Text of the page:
‘Out of stock’ – three words that cost retailers $630 billion each year. 57% of UK shoppers who are met by an out of stock sign at their chosen high street retailer either choose to look elsewhere or don’t buy the product at all.
For online transactions, the figure rises to 65%. Customers can be fickle. If they find a product out of stock in your store, it’s likely they’ll look elsewhere, giving your competitors a chance to win over their custom for good. Thankfully, most stock outs can be avoided with improved inventory management and customer service. These stock control tips involve improving the use of stock control software and altering processes to ensure that shelves are never left empty.
#1 Set up automatic orders and alerts
You probably have hundreds, if not thousands of SKUs in store. Manually keeping track of inventory levels for each of these items is perhaps impossible, or at least extremely time consuming. Stock management software certainly helps, but if you don’t make use of many of its functions, you might as well go back to pen and paper. Good stock control software will contain an automatic alert function, where you choose stock level thresholds for each SKU and, at the end of each day (or week), the software automatically creates reports to show you which items are below their threshold stock level. Next, you can create and send purchase orders from the report in just a few click – restocking suddenly becomes an easy part of your daily routine instead of a slog that no-one enjoys.
#2 Identify sales trends
Common sense tells you that DIY products sell fastest on bank holiday weekends and rock salt is in greatest demand when the first cold snap of winter arrives, but if you look more closely, you may find distinct, rather less obvious sales trends for other products. If you’re struggling with stockouts for a particular unit or product type, use your stock control software to take a closer look at sales trends. Is there a particular day of the week where sales are strongest and stock runs out before your next order is due? If so, perhaps you could adjust delivery times to ensure they arrive in advance of this busy period.
#3 Improving stock takes and inventory management
Whether your company carries out an annual stock take or uses regular cycle counts, inventory management is essential to ensure that your warehouse or store room isn’t filled up with dead or obsolete stock. Although your point of sale system records every sale and adjusts stock levels accordingly, accurate cycle counts are still essential. Make use of handheld scanners to significantly reduce human error when counting (and save time).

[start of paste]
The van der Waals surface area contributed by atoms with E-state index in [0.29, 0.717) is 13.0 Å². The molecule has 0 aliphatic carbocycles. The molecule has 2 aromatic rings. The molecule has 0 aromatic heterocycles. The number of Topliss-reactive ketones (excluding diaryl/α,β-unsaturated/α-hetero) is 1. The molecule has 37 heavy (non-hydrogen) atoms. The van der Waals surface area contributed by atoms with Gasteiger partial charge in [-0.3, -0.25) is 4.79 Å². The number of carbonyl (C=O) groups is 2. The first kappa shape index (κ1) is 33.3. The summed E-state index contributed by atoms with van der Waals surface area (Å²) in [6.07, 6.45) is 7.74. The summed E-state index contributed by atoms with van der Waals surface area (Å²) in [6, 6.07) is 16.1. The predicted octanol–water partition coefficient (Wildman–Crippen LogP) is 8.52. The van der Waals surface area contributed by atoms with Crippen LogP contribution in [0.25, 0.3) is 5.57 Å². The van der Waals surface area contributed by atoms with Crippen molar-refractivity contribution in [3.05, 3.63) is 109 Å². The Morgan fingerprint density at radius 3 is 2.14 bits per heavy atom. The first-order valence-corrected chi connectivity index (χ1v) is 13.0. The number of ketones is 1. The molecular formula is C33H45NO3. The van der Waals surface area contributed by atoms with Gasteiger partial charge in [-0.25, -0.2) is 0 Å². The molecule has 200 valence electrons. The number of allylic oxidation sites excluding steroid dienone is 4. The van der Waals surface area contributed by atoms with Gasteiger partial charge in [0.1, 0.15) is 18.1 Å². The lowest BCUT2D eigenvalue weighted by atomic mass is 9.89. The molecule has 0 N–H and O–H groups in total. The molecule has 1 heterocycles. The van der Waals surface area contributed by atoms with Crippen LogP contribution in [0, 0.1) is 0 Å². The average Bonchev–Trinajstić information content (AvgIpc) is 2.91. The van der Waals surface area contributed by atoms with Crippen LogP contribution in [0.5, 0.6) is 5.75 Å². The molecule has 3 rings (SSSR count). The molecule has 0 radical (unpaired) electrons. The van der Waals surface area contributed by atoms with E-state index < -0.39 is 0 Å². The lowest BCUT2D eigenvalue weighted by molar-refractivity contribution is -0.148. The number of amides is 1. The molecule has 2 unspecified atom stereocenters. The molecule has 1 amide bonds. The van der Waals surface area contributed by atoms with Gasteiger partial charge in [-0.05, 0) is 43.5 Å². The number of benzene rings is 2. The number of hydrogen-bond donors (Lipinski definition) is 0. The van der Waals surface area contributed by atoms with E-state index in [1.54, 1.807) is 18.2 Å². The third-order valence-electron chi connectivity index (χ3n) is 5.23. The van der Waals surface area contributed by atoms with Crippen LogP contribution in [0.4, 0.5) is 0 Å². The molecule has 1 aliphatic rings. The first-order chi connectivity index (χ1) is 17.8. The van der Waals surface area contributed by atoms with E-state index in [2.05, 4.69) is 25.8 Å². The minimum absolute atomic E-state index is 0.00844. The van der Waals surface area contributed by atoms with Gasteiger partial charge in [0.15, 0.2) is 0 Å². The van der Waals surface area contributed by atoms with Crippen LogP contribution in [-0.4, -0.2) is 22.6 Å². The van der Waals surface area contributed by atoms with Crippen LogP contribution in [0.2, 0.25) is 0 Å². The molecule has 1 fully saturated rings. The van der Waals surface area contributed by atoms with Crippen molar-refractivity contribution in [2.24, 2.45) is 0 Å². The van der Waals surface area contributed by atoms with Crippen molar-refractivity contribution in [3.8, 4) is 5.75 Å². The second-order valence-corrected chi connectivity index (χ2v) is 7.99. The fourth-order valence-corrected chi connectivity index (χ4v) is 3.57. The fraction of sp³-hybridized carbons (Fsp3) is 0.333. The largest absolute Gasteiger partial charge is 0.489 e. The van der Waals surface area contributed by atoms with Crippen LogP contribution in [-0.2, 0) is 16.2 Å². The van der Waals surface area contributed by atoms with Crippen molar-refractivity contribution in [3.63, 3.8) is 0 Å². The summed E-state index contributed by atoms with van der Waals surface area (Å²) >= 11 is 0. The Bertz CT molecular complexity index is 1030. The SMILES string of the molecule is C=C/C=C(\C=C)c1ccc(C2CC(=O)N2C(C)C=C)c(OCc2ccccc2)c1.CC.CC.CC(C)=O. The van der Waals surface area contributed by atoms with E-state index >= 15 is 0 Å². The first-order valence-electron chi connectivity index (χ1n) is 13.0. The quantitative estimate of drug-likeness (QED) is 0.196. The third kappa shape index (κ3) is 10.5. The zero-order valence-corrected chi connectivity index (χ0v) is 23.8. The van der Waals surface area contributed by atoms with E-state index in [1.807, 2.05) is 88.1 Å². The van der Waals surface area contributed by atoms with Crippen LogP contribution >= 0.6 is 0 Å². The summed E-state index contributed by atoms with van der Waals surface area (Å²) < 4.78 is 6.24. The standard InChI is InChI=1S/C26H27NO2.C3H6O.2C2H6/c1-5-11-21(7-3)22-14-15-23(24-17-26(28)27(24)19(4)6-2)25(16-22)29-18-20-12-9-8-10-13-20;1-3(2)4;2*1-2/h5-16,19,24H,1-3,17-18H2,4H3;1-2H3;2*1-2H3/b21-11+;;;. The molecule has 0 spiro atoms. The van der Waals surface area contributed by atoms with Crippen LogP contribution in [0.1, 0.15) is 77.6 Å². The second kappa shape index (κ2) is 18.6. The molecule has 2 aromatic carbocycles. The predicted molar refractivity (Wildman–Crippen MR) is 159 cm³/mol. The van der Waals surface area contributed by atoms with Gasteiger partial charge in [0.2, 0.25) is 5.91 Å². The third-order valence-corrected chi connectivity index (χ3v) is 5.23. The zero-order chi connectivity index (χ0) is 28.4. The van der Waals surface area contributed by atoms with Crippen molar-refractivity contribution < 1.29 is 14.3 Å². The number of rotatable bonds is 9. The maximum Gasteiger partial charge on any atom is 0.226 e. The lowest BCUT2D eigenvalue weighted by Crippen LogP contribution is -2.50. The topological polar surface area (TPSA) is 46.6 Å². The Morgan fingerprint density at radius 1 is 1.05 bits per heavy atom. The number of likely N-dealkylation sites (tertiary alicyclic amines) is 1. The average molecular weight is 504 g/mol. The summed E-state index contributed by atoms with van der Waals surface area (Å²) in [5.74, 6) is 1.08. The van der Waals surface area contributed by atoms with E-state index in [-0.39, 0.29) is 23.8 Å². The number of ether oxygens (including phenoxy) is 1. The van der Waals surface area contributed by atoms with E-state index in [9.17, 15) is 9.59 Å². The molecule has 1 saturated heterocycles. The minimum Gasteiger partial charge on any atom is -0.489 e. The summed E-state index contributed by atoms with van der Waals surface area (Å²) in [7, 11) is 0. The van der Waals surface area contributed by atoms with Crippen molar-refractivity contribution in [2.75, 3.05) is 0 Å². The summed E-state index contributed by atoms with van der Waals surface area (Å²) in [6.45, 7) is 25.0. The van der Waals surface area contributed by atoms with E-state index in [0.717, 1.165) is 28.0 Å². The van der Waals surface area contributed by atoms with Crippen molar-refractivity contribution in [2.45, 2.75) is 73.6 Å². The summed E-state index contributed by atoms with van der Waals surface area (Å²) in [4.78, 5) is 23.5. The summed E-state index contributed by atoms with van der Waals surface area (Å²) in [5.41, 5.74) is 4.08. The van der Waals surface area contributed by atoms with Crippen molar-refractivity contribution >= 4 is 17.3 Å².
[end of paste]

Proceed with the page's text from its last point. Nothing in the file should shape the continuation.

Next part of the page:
#4 Check processes and responsibilities
If you’re finding that stockouts remain a major problem in your business even after following the stock control tips above, you need to take a more thorough look at your processes. Create a quick flow chart showing every stage of the supply chain and restocking process and determine which staff members are responsible for ensuring each step goes smoothly. That includes making orders, checking that they’ve been dispatched and delivered when expected, counting stock as it enters the warehouse, printing barcodes, restocking shelves and carrying out cycle counts. You may find that certain processes are being neglected. For example, a new staff member may not have been fully aware of the tasks they needed to pick up from their predecessor. Good communication resolves these issues.
#5 Improve customer service
During busy periods, it’ll be a challenge to keep shelves stocked without affecting other areas of customer service, such as at the point of sale. Restocking usually comes secondary to serving customers (quite rightly), but as we mentioned at the start of this article, empty shelves cost sales. If possible, free up a staff member to patrol the shop floor and offer to help any customers looking lost. If they can’t find an item, the staff member can then check its stock level and delve into the back to retrieve it for the customer.
These stock control tips show that organisation and technology are vital if you are to avoid stockouts as a merchant. Looking to upgrade your point of sale and stock management software? See what Trader has to offer.
Trader is an easy to use electronic point of sale system designed for the unique requirements of building, plumbing and timber merchants, hardware and DIY stores in the UK and Ireland.
Our team are ready to help with any queries or arrange a demo for you.